Since her first trip to Ireland, Ryniker has worked to create a database of all Irish families who immigrated to Savannah from Wexford County. The database not only provides valuable information to genealogists, but it is also a useful tool for academic inquiries into historical and contemporary issues around both migration and integration, said Keeley.
“Many nations and communities today are grappling with how or whether to absorb immigrants, and so one thing that Sarah’s database and her analysis is helping us to do is examine the effects of a discrete migration-integration phenomenon,” he said. “We can look at challenges the newcomers faced, and how they built communities.
“Sarah’s work is getting down to the granular level—how they constructed community within particular streets or neighborhoods, churches, schools and so forth,” Keely continued. “It also looks at how they integrated into the broader community, and there are lessons to be learned from that. We’re able to help people think about more complex issues that, today, are more relevant than they’ve ever been.”
Ryniker has found that the Irish settled in two main parts of Savannah -Yamacraw and Old Fort- and she has been able to narrow her research down to learn about the types of people who lived in these neighborhoods.
“I’m looking specifically at one street in Savannah, Indian Street in Yamacraw, known as District One in the 1860 census of Savannah. I’m analyzing the types of people who were living on that street, their occupations, and where they came from—the entire population, not just the Irish people,” she said.
“So, the Irish on this street were living next to African-Americans, living next to Germans; they were living next to a whole variety of different people and cultures, and they were doing jobs in, but also outside of, the railroad and shipping industries,” she continued. “A lot were bakers or shop owners, living above their jobs, having children, attending places of worship. You can see a ton of factors going on in how they gradually became Irish-American.”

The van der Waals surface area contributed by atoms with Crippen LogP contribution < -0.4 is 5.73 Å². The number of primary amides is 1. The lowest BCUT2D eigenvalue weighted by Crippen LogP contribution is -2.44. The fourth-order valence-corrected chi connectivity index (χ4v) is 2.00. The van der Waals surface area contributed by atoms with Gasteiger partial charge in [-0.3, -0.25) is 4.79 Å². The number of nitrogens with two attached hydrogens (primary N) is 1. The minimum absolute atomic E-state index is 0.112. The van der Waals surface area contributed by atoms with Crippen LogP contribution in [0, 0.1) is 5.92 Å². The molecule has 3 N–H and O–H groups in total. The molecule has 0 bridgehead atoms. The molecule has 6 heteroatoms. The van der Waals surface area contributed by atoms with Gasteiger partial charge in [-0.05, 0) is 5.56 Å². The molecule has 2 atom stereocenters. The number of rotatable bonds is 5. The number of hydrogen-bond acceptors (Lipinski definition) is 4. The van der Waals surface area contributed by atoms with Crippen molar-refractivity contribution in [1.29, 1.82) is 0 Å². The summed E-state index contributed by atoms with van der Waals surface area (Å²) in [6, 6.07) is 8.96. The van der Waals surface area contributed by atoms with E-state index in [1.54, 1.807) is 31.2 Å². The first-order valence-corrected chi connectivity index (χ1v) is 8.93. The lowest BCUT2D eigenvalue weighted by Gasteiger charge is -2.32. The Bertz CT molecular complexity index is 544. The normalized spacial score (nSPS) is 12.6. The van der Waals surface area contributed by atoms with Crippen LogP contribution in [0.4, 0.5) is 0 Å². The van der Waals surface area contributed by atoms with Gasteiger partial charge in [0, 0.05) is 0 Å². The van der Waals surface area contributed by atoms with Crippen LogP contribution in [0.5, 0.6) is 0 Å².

And uncovering those stories of how the immigrants became Irish-Americans, and eventually Americans, is something Keeley said could be the next level of Ryniker’s research.
“What has not been told is this idea of integration—how, in the wake of the arriving generation of Irish, their children and children’s children started to expand their sense of identity,” Keeley said. “The initial migrants come not just with a strong Irish identity, but also a strong Wexford identity.
“Not everybody from Ireland is the same. Wexford has a unique history, blending agricultural progressivism, land activism, and revolutionary activity. Their Wexford legacies moved with the migrants to Savannah, equipping them in a certain way as they became Irish-American and then American.”
Uncovering these themes of immigration, integration and the identities of people who made Savannah an Irish community has inspired Ryniker to continue her studies in globalization and immigration, focusing on these themes in a contemporary sense as she pursues her Ph.D.
“I always thought I was interested in different cultures and exploring international studies, but really what I’m interested in is giving back to people and telling and sharing with them my findings,” she said, adding she hopes to become a professor one day.
“And I think this research project, more than anything I’ve ever done, has shown me you can make a difference as an individual. It’s definitely helping me do that, and will continue to do that in different ways after this project.”
Georgia Southern University, a public Carnegie Doctoral/Research University founded in 1906, offers more than 125 degree programs serving 20,673 students. Through eight colleges, the University offers bachelor’s, master’s and doctoral degree programs built on more than a century of academic achievement. Georgia Southern is recognized for its student-centered and hands-on approach to education. Visit GeorgiaSouthern.edu.